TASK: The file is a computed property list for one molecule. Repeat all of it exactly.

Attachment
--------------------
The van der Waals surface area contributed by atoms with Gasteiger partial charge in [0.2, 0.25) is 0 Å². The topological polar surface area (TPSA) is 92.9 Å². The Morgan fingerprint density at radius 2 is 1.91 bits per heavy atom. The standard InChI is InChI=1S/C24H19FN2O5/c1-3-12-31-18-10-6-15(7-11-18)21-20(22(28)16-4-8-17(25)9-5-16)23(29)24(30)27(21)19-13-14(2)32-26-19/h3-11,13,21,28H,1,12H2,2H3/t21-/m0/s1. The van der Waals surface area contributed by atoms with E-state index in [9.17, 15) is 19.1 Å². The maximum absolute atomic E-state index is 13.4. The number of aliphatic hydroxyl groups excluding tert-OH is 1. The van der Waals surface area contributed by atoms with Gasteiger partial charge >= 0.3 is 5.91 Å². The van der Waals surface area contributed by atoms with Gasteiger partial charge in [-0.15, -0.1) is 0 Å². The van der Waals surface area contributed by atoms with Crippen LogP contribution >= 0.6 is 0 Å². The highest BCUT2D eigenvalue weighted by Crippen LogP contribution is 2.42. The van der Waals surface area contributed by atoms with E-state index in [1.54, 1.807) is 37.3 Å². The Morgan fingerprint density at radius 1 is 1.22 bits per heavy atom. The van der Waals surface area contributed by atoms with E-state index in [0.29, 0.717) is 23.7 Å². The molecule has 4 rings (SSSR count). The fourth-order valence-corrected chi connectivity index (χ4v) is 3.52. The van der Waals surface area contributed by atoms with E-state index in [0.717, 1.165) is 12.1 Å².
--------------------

The van der Waals surface area contributed by atoms with Gasteiger partial charge in [0.2, 0.25) is 0 Å². The topological polar surface area (TPSA) is 92.9 Å². The Morgan fingerprint density at radius 2 is 1.91 bits per heavy atom. The standard InChI is InChI=1S/C24H19FN2O5/c1-3-12-31-18-10-6-15(7-11-18)21-20(22(28)16-4-8-17(25)9-5-16)23(29)24(30)27(21)19-13-14(2)32-26-19/h3-11,13,21,28H,1,12H2,2H3/t21-/m0/s1. The van der Waals surface area contributed by atoms with E-state index in [9.17, 15) is 19.1 Å². The maximum absolute atomic E-state index is 13.4. The number of aliphatic hydroxyl groups excluding tert-OH is 1. The van der Waals surface area contributed by atoms with Gasteiger partial charge >= 0.3 is 5.91 Å². The van der Waals surface area contributed by atoms with Gasteiger partial charge in [-0.15, -0.1) is 0 Å². The van der Waals surface area contributed by atoms with Crippen LogP contribution >= 0.6 is 0 Å². The highest BCUT2D eigenvalue weighted by Crippen LogP contribution is 2.42. The van der Waals surface area contributed by atoms with E-state index in [1.54, 1.807) is 37.3 Å². The Morgan fingerprint density at radius 1 is 1.22 bits per heavy atom. The van der Waals surface area contributed by atoms with E-state index in [0.29, 0.717) is 23.7 Å². The molecule has 4 rings (SSSR count). The fourth-order valence-corrected chi connectivity index (χ4v) is 3.52. The van der Waals surface area contributed by atoms with E-state index in [0.717, 1.165) is 12.1 Å².